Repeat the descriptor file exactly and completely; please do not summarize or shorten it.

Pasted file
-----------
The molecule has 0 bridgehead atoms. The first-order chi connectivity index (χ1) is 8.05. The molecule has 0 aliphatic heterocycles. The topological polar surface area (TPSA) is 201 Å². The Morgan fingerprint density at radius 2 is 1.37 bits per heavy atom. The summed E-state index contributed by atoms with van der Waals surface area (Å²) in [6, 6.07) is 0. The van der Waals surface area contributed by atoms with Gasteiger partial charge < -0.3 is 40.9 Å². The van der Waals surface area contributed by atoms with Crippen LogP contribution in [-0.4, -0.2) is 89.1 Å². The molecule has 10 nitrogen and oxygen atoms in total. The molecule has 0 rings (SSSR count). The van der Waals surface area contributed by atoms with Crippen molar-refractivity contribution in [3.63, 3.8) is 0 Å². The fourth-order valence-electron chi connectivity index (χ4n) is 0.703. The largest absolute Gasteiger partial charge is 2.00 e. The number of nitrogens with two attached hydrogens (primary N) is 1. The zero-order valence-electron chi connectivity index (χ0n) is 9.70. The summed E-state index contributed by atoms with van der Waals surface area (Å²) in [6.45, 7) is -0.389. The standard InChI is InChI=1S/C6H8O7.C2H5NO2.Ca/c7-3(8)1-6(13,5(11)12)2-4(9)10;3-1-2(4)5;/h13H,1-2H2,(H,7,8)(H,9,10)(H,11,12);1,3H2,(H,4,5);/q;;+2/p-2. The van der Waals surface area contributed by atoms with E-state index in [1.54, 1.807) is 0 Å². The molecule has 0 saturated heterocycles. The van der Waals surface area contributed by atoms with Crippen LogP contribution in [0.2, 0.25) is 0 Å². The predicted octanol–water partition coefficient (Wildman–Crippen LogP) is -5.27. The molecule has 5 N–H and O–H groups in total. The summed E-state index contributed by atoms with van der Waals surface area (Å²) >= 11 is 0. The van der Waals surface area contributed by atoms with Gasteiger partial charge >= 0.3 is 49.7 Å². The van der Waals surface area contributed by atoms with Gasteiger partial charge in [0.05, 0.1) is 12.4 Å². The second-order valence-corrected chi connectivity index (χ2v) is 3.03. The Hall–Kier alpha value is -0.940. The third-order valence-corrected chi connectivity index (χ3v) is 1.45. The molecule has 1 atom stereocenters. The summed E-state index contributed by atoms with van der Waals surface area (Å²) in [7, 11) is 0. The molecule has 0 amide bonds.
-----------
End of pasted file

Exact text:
The molecule has 0 bridgehead atoms. The first-order chi connectivity index (χ1) is 8.05. The molecule has 0 aliphatic heterocycles. The topological polar surface area (TPSA) is 201 Å². The Morgan fingerprint density at radius 2 is 1.37 bits per heavy atom. The summed E-state index contributed by atoms with van der Waals surface area (Å²) in [6, 6.07) is 0. The van der Waals surface area contributed by atoms with Gasteiger partial charge < -0.3 is 40.9 Å². The van der Waals surface area contributed by atoms with Crippen LogP contribution in [-0.4, -0.2) is 89.1 Å². The molecule has 10 nitrogen and oxygen atoms in total. The molecule has 0 rings (SSSR count). The van der Waals surface area contributed by atoms with Crippen molar-refractivity contribution in [3.63, 3.8) is 0 Å². The fourth-order valence-electron chi connectivity index (χ4n) is 0.703. The largest absolute Gasteiger partial charge is 2.00 e. The number of nitrogens with two attached hydrogens (primary N) is 1. The zero-order valence-electron chi connectivity index (χ0n) is 9.70. The summed E-state index contributed by atoms with van der Waals surface area (Å²) in [6.45, 7) is -0.389. The standard InChI is InChI=1S/C6H8O7.C2H5NO2.Ca/c7-3(8)1-6(13,5(11)12)2-4(9)10;3-1-2(4)5;/h13H,1-2H2,(H,7,8)(H,9,10)(H,11,12);1,3H2,(H,4,5);/q;;+2/p-2. The van der Waals surface area contributed by atoms with E-state index in [1.54, 1.807) is 0 Å². The molecule has 0 saturated heterocycles. The van der Waals surface area contributed by atoms with Crippen LogP contribution in [0.2, 0.25) is 0 Å². The predicted octanol–water partition coefficient (Wildman–Crippen LogP) is -5.27. The molecule has 5 N–H and O–H groups in total. The summed E-state index contributed by atoms with van der Waals surface area (Å²) >= 11 is 0. The van der Waals surface area contributed by atoms with Gasteiger partial charge >= 0.3 is 49.7 Å². The van der Waals surface area contributed by atoms with Gasteiger partial charge in [0.05, 0.1) is 12.4 Å². The second-order valence-corrected chi connectivity index (χ2v) is 3.03. The Hall–Kier alpha value is -0.940. The third-order valence-corrected chi connectivity index (χ3v) is 1.45. The molecule has 1 atom stereocenters. The summed E-state index contributed by atoms with van der Waals surface area (Å²) in [7, 11) is 0. The molecule has 0 amide bonds.